Great Decisions Global Discussions

Great Decisions 2022 Speakers and Topics

February 14 
Myanmar and Human Rights

Pratima Narayan, human rights lawyer 

NarayanOngoing human rights abuses in Myanmar have given the world pause when watching this struggling democracy. Now, after a military coup of the country in 2021, what is the situation on the ground? And how might regional and world players respond to this ongoing crisis? Join Pratima Narayan as she discusses developments in the country. Pratima T. Narayan led investigations for the United Nations Commission on Human Rights in South Sudan. In 2018, she was one of 18 investigators selected globally to participate in a U.S. Department of State investigation into atrocities allegedly committed against Rohingya communities in Myanmar. She holds a J.D. from Boston University School of Law and a B.S. in Industrial and Labor Relations from Cornell University.

February 21  (NEW DATE)
The War on Drugs and its Impact on the Environment 
Dr. Jennifer Devine, Texas State University 

DevineThe US-led War on Drugs in Latin America has created a cat and mouse game that pushes drug traffickers into remote areas. Drug traffickers finance illegal cattle ranching and oil palm cultivation in protected areas to legitimize their presence, claim smuggling territory, and to launder money. Dr. Devine’s research team integrates remote sensing, GIS, and ethnographic methods to analyze drug trafficking’s environmental impacts in Central America’s protected areas. Their research reveals that drug trafficking is a key driver of deforestation in Guatemalan and Honduran national parks. In the era of the Drug War Conservation, Indigenous and peasant community-resource management is the most viable conservation strategy: this approach simultaneously achieves environmental sustainability, improves security and governance, and serves as a means of social and environmental justice. Dr. Devine is a critical human geographer and political ecologist who studies human-environmental relations, US - Central American politics, community resource management, grassroots social movements, global drug policy, and tourism and heritage management. She is currently an Associate Professor in the Department of Geography and Environmental Studies at Texas State University.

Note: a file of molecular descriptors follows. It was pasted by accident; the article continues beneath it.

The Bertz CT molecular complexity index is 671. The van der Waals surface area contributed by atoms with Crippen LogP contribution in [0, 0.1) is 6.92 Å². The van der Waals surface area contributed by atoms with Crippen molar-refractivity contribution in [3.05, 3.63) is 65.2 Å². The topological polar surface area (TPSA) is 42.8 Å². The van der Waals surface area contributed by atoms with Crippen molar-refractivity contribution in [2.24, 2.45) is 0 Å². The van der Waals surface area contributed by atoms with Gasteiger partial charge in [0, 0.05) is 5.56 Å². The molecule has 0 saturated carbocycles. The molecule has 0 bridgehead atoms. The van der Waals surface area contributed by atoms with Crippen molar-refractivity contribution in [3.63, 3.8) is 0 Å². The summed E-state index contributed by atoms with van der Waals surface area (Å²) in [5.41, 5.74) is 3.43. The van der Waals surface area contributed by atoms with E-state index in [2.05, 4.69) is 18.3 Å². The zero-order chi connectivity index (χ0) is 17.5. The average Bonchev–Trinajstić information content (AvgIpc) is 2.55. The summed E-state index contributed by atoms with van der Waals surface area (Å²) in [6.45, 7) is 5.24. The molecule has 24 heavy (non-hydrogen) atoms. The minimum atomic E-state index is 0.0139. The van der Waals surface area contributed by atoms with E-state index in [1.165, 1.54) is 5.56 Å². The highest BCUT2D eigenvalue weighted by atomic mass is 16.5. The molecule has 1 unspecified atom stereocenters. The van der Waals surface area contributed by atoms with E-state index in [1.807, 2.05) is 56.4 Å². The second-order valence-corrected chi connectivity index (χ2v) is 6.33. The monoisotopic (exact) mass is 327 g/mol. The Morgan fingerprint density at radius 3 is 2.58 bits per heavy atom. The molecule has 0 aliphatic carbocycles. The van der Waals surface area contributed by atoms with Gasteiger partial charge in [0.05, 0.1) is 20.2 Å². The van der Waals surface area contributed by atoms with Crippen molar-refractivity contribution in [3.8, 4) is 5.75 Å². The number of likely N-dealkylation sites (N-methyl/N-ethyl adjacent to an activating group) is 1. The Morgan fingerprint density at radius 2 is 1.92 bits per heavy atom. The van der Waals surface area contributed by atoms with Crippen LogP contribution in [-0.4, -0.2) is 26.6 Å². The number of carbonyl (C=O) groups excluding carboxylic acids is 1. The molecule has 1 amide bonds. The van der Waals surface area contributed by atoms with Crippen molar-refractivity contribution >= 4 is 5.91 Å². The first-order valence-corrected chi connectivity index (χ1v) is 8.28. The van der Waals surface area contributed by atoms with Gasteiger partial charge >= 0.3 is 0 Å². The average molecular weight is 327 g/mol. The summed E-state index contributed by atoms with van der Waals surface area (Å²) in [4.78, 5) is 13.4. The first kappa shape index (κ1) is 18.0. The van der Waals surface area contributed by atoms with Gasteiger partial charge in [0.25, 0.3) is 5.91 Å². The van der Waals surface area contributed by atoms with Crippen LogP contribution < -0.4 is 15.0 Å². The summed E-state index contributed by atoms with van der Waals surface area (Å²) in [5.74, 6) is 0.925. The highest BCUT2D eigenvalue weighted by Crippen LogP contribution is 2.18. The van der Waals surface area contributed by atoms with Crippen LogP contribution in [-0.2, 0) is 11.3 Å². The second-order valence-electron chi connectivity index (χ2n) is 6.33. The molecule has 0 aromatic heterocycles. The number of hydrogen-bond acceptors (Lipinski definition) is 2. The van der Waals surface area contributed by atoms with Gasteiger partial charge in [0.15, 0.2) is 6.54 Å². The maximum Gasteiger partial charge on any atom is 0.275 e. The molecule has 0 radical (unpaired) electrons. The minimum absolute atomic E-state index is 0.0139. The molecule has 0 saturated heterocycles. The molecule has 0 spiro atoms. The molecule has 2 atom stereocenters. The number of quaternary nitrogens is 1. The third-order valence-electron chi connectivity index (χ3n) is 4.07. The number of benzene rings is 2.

Thursday, February 24 
Global Cooperation in Space: The Case of Mining and the Role of Law 

Frans von der Dunk , University of Nebraska-Lincoln 

von der Dunk (1)As more countries and private enterprise continue to explore and develop space, it’s imperative to have global cooperation and agreed upon laws. Join Dr. Frans von der Dunk, one of the world’s leading authorities on space policy and law, as he discusses the role of space law in the exploration and commercial utilization of outer space, using space mining as a case in point. Dr. Frans G. von der Dunk is Professor of Space Law at the University of Nebraska-Lincoln’s LL.M. Programme on Space, Cyber, and Telecommunication Law. He is also Director of Black Holes BV, a Consultancy in space law and policy, based in Leiden. Previously, he was Co-Director, then Director of Space Law Research at the International Institute of Air and Space Law at Leiden University. He has served as adviser to the Dutch Government, several foreign Governments, the European Commission, the European Space Agency (ESA), the United Nations (UN), the Organization for Economic Co-operation and Development (OECD), the Dutch National Aerospace Agency (NIVR), the German Space Agency (DLR), the Brazilian Space Agency (AEB), the Association of Space Explorers (ASE) and the Centre for Strategic and International Studies (CSIS), as well as various companies.

February 28 
Russia and the U.S. 

Fiona Hill, former senior director, National Security Council 

HillRussia continues to present a challenge to the U.S. and Europe, evidenced by the worsening situation in Ukraine. How might the U.S. find an effective counter to Russia? And does that mean solving internal divisions within our own country first? Join Fiona Hill, former senior director on the National Security Council, as she discusses the U.S.-Russian relationship and the long-term trends that brought us here. Dr. Fiona Hill is a senior fellow in the Center on the United States and Europe in the Foreign Policy program at Brookings. She recently served as deputy assistant to the president and senior director for European and Russian affairs on the National Security Council from 2017 to 2019. From 2006 to 2009, she served as national intelligence officer for Russia and Eurasia at The National Intelligence Council. Her recent book, There is Nothing for you Here, is a memoir that examines the challenges of finding opportunity post-deindustrialization in the West.